, Volume 2, Issue 2-3, pp 141-163

Information Retrieval from Documents: A Survey

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Given the phenomenal growth in the variety and quantity of data available to users through electronic media, there is a great demand for efficient and effective ways to organize and search through all this information. Besides speech, our principal means of communication is through visual media, and in particular, through documents. In this paper, we provide an update on Doermann's comprehensive survey (1998) of research results in the broad area of document-based information retrieval. The scope of this survey is also somewhat broader, and there is a greater emphasis on relating document image analysis methods to conventional IR methods.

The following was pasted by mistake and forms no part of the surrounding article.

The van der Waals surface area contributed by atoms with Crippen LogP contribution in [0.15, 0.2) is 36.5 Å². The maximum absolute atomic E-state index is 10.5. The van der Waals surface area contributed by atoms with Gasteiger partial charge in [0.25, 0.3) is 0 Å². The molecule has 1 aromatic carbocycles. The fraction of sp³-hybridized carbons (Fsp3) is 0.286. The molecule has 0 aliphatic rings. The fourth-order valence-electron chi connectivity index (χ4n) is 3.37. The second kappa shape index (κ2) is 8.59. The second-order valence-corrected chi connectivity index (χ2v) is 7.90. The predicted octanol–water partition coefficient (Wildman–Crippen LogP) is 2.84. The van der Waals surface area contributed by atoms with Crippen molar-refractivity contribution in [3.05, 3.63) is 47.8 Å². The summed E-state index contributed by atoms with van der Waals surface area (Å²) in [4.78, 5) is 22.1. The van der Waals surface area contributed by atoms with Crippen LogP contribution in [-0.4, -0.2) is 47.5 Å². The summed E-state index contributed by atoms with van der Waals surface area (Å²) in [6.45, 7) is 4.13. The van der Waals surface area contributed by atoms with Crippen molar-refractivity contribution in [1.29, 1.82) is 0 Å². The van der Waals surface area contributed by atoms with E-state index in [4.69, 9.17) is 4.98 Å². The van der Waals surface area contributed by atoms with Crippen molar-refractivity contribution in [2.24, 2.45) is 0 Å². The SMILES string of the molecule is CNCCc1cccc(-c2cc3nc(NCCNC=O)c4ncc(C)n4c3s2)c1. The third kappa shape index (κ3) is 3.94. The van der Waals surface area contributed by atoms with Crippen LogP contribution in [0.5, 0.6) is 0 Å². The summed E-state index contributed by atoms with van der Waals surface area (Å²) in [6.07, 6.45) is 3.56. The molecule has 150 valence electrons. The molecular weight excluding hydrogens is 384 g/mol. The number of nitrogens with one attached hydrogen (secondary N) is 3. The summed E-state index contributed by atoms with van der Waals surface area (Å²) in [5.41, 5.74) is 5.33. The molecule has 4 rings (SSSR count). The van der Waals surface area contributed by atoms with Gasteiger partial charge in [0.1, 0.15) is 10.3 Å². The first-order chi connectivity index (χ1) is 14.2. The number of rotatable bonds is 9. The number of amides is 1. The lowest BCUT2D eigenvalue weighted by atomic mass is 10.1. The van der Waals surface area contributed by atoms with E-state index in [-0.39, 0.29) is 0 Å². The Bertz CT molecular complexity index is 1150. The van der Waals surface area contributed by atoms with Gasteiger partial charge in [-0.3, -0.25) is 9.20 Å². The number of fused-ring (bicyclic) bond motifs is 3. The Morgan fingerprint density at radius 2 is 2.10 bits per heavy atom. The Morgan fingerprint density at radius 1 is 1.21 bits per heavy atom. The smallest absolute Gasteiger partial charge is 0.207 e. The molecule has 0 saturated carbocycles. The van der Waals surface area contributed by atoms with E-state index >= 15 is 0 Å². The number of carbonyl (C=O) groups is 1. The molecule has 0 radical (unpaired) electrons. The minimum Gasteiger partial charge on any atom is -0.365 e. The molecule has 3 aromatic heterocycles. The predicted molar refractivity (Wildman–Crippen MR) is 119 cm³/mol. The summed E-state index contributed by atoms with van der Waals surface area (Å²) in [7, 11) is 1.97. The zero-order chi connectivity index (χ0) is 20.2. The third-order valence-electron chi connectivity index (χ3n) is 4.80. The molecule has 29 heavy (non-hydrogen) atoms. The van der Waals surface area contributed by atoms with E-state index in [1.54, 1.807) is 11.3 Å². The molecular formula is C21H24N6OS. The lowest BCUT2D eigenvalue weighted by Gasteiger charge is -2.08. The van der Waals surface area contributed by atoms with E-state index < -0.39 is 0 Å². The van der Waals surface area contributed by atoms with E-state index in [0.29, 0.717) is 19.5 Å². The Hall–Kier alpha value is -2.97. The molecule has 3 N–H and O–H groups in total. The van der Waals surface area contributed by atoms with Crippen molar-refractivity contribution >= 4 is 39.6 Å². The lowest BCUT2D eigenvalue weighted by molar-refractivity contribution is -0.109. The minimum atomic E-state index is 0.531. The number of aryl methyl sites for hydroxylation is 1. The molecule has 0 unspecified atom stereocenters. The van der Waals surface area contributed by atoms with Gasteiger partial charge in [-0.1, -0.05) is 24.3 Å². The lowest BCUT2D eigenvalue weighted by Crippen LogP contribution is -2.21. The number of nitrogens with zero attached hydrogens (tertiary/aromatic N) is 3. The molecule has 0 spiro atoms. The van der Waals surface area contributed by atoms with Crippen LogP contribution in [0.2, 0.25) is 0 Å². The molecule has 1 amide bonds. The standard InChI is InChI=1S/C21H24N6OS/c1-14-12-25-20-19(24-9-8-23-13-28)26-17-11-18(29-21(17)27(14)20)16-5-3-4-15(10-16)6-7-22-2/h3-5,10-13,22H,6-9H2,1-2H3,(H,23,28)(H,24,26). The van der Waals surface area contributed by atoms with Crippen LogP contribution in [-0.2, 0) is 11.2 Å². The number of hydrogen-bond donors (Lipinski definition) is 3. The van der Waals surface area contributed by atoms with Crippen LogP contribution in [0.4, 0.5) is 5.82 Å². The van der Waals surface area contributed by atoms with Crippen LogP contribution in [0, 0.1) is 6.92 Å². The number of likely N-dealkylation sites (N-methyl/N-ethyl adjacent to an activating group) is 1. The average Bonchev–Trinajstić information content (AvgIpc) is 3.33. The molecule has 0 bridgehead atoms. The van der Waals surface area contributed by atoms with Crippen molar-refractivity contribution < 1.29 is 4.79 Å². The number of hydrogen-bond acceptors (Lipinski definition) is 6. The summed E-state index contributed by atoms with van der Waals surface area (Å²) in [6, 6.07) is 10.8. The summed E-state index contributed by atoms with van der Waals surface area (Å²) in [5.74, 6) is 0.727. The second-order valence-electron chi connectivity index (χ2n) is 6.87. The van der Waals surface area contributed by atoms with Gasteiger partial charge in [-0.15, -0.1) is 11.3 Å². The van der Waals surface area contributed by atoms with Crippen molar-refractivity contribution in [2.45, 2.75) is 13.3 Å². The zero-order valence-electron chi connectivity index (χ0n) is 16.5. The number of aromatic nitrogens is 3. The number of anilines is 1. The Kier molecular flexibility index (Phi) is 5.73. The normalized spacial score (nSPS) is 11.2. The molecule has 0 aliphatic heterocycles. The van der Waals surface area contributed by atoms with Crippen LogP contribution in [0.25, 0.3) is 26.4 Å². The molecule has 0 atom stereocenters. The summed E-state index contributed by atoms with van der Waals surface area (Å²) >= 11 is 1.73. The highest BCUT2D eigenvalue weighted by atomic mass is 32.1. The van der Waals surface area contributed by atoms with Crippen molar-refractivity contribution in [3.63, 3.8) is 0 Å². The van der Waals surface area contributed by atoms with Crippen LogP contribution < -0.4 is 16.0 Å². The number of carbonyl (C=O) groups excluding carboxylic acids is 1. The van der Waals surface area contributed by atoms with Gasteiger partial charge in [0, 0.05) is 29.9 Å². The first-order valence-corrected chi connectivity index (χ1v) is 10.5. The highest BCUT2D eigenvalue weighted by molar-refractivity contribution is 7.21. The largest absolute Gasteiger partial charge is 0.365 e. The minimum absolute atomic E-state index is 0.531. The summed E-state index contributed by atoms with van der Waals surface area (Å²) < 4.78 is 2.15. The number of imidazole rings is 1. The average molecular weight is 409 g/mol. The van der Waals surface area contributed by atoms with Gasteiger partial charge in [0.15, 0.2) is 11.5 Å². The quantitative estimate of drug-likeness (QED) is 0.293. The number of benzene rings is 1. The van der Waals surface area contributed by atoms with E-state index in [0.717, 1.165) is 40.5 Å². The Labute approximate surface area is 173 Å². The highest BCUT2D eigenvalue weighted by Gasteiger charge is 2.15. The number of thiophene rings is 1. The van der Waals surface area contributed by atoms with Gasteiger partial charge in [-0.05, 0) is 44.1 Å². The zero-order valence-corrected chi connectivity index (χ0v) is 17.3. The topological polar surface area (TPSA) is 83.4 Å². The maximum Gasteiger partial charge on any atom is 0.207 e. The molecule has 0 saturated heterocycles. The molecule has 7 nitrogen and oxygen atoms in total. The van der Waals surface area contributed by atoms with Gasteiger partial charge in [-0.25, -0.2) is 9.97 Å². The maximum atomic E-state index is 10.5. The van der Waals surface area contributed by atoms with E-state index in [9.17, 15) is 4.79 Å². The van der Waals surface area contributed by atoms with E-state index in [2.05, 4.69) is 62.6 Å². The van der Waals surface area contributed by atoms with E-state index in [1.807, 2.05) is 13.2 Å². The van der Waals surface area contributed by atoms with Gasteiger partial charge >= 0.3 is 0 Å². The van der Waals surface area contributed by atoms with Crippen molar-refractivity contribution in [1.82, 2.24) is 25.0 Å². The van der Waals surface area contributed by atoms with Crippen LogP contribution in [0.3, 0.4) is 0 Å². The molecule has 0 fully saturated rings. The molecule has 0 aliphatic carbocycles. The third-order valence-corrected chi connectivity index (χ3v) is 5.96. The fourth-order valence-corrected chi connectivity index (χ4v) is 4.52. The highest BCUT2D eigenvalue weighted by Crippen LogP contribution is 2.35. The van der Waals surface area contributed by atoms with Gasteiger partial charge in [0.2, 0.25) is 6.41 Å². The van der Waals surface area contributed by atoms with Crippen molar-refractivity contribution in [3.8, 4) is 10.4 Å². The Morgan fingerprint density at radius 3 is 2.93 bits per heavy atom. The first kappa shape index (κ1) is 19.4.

Documents are available in a wide variety of formats. Technical papers are often available as ASCII files of clean, correct, text. Other documents may only be available as hardcopies. These documents have to be scanned and stored as images so that they may be processed by a computer. The textual content of these documents may also be extracted and recognized using OCR methods. Our survey covers the broad spectrum of methods that are required to handle different formats like text and images. The core of the paper focuses on methods that manipulate document images directly, and perform various information processing tasks such as retrieval, categorization, and summarization, without attempting to completely recognize the textual content of the document. We start, however, with a brief overview of traditional IR techniques that operate on clean text. We also discuss research dealing with text that is generated by running OCR on document images. Finally, we also briefly touch on the related problem of content-based image retrieval.